Annie Feidt, Alaska Public Media - Anchorage

Annie Feidt, Alaska Public Media - Anchorage
Annie Feidt is the broadcast managing editor at Alaska Public Media. Reach her at Read more about Annie here
Two people hike up a ridge with two lakes visible below.

Keeping safe during Summer adventures | Talk of Alaska

We gathered your best advice and talked with outdoor safety experts to hear their tips on this Talk of Alaska.
Two people hike up a ridge with two lakes visible below.

Hey, Alaskans: What’s your best advice for staying safe outdoors?

The possibilities for adventure during Alaska’s summer are endless. But so are the ways those adventures can go wrong.
a drill site on mountainside

Talk of Alaska: Critical Minerals in Alaska

Dozens of different minerals are required to make everyday items like cell phones and batteries. Now new federal climate legislation includes a provision that could spur efforts to develop more of these critical minerals right here in Alaska. But what are those minerals? And what does the growing global demand for them mean for mining in the state? We'll discuss the future of critical minerals on the next Talk of Alaska. 

Coast Guard finds serious defect in popular survival suit

The suits are Imperial Immersion Suits manufactured by Survitec Group, a safety equipment manufacturer based in the United Kingdom. They are one of only a handful of companies approved by the Coast Guard to make survival suits for use in the United States.

Alaskans we’ve lost to COVID: Vladimir Khadjinov, Russian father of four

Rada Khadjinova lost her father, Vladimir Khadjinov, on Sept. 3. He was 85 years old.

Redistricting could reshape the Alaska Legislature. Here’s how.

Every ten years, a State board redraws the boundaries of Alaska’s legislative districts. The process is long and technical, but there’s a lot at stake. It can determine which party controls the state legislature. Alaska Public Media’s Annie Feidt explains.
A persons arm is seen holding a salmon

Alaska News Nightly: Thursday, July 22, 2021

Former Bethel principal Chris Carmichael is sentenced in state court. Also, subsistence fishing is closed on much of the Yukon river.
A woman seen from the side cocmes up for air while doing the breathstroke

Seward swimmer Lydia Jacoby likely headed to Olympics

Seward swimmer Lydia Jacoby is likely headed to the Tokyo Olympics after finishing second Tuesday evening in the 100 meter breaststroke at the U.S. Olympic Trials in Omaha, Nebraska.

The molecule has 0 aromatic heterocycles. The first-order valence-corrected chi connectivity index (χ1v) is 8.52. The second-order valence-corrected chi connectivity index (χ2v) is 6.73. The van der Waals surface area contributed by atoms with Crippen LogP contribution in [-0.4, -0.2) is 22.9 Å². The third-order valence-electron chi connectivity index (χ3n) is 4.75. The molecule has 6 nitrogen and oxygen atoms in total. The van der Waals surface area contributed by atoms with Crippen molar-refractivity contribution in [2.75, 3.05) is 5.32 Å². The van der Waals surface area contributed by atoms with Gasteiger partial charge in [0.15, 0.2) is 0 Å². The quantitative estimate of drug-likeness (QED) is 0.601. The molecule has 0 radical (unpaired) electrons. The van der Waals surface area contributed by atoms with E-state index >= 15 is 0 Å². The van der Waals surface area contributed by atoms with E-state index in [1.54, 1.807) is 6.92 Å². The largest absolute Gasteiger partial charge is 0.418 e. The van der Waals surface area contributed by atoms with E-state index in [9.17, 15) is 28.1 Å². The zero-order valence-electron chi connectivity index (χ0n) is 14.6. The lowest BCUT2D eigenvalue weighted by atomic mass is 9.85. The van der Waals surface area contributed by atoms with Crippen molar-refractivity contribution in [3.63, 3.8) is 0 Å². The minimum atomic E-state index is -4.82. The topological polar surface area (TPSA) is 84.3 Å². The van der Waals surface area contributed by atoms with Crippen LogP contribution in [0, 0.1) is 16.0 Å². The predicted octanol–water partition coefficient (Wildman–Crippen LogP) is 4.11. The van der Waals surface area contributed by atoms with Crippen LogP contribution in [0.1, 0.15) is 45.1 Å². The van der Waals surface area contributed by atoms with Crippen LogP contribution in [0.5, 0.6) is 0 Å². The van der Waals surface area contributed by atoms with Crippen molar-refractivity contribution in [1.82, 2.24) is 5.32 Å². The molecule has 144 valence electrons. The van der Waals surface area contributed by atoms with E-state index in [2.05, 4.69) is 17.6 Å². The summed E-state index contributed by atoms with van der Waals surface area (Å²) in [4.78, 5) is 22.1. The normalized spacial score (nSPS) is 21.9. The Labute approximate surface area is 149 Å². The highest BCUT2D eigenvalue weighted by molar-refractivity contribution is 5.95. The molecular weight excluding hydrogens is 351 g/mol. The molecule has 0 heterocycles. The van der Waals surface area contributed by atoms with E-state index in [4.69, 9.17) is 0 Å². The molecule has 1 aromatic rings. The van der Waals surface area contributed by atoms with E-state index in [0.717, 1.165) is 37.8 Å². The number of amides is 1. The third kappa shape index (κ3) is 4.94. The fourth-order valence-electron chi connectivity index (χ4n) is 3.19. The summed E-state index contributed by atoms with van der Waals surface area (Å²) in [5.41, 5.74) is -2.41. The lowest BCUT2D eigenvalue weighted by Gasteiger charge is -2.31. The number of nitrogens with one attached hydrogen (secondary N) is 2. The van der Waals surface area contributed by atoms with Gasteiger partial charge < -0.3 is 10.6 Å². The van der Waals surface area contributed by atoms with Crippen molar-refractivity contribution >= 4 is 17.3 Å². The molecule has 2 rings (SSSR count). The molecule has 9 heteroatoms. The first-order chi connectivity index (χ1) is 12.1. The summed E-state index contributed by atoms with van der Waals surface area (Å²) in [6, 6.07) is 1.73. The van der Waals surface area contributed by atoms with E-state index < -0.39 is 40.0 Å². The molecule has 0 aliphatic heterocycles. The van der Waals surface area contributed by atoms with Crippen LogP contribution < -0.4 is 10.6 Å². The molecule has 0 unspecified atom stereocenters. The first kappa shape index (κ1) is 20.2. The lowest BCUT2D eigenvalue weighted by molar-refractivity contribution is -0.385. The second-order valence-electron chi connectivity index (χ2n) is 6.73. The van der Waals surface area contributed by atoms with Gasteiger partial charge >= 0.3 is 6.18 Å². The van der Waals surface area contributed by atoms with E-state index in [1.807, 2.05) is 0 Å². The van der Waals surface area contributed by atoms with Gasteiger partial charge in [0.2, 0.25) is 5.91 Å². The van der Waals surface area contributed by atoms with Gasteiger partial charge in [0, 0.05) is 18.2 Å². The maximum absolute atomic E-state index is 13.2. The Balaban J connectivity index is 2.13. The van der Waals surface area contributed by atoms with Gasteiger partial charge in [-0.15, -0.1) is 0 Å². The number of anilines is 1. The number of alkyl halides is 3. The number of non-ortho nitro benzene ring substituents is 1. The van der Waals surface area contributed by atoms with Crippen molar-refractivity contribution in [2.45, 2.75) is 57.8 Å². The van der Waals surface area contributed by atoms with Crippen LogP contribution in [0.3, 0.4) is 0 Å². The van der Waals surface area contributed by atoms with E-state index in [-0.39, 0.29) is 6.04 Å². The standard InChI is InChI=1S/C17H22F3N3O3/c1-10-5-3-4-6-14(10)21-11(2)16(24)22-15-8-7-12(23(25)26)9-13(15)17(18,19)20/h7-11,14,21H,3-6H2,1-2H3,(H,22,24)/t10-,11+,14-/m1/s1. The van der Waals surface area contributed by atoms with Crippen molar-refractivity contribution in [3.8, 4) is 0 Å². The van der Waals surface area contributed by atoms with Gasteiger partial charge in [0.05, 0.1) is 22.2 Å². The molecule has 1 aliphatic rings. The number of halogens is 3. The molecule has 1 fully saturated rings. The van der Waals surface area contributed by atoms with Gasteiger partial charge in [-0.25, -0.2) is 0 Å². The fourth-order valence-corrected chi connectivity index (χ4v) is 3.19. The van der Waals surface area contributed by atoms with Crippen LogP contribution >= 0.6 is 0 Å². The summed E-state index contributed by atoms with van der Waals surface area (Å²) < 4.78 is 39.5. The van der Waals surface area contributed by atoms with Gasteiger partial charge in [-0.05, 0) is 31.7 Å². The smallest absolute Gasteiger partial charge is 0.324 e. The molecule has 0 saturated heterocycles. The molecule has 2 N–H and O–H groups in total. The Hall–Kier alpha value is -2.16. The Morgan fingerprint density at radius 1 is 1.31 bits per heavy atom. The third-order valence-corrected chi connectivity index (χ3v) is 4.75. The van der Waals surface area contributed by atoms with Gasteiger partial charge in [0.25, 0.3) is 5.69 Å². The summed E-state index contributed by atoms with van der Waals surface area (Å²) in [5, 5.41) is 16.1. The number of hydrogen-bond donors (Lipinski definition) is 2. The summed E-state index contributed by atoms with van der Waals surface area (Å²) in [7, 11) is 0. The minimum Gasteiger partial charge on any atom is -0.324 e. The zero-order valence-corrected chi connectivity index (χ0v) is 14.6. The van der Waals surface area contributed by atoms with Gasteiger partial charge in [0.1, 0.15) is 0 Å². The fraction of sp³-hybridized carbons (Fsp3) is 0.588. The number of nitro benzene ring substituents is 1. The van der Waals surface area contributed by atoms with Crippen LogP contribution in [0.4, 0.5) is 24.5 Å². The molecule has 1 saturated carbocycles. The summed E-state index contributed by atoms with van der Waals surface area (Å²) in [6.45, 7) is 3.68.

dogs in a line

Alaska News Nightly: Friday, April 2, 2021

Tribes in Alaska face a good problem: how to best spend millions in COVID relief money. Volunteers pitching in to elect the next mayor of Anchorage talk about why they're backing their chosen candidate. Plus, the Kobuk 440 sled dog race kicks of in Kotzebue.
A white man in a blue mask sits in front of a golden seal at a wiooden desk next to an american flag

LISTEN: State government reporters discuss legislative priorities

Lawmakers are meeting in Juneau for an unusual and challenging legislative session. What’s likely to happen this year with permanent fund dividends and pandemic relief?
A white woman with a striped tank top gets a bandaid put on her should

LISTEN: Ahead of distribution, what should Alaskans know about Covid vaccines?

Thousands of Alaskans will soon receive a COVID-19 vaccine. But there are plenty of challenges ahead, and that includes convincing Alaskans to get vaccinated.

LISTEN: With the school year weeks away, teachers contemplate returning to the classroom during a pandemic

The decisions on how to educate students during the pandemic are difficult and teachers are caught in the middle. So how do teachers feel about the upcoming school year?

LISTEN: As parents head back to work, childcare providers are struggling to meet demand

Alaskans are heading back to work. But many daycare centers and camps are closed. Those that are open are operating under new rules and with limited capacity. How will camps and child care centers make sure they keep kids safe? And how will parents cope if they can't find childcare?

Alaska News Nightly: Monday, May 25, 2020

The city of Juneau is prepared to spend a million dollars to keep childcare centers open in the city:

Anchorage Mayor extends ‘hunker down’ order and delays tax day

Anchorage Mayor Ethan Berkowitz announced today the city is extending the hunker down order until April 14 in response to the coronavirus pandemic.

Health officials announce 10 new cases of COVID-19 in Alaska

Seven of the new cases are in Anchorage, two in the Matanuska-Susitna Borough and one in Juneau.

Is your Alaska doctor as worried about coronavirus as you are? Maybe not.

There are no confirmed cases of coronavirus in Alaska. The state is testing more patients everyday and medical experts say the virus is likely to be discovered in the state soon. At local clinics and hospitals, doctors are fielding lots of questions. Many say they're counseling patients to take COVID-19 seriously, but not to panic.

LISTEN: Experts answer Alaskans’ questions about coronavirus

Coronavirus is spreading rapidly across the globe. While Alaska has not yet had any confirmed cases, the United States has, and health and emergency preparedness officials are getting ready to combat the virus locally.

LISTEN: There’s $3.2B dollars at stake in the 2020 Census

The U.S Census happens just once a decade and it kicks off in Tooksok Bay, Alaska in mid-January. Getting an accurate count of all Alaskans is critically important for billions of dollars in federal funding and drawing political jurisdiction lines.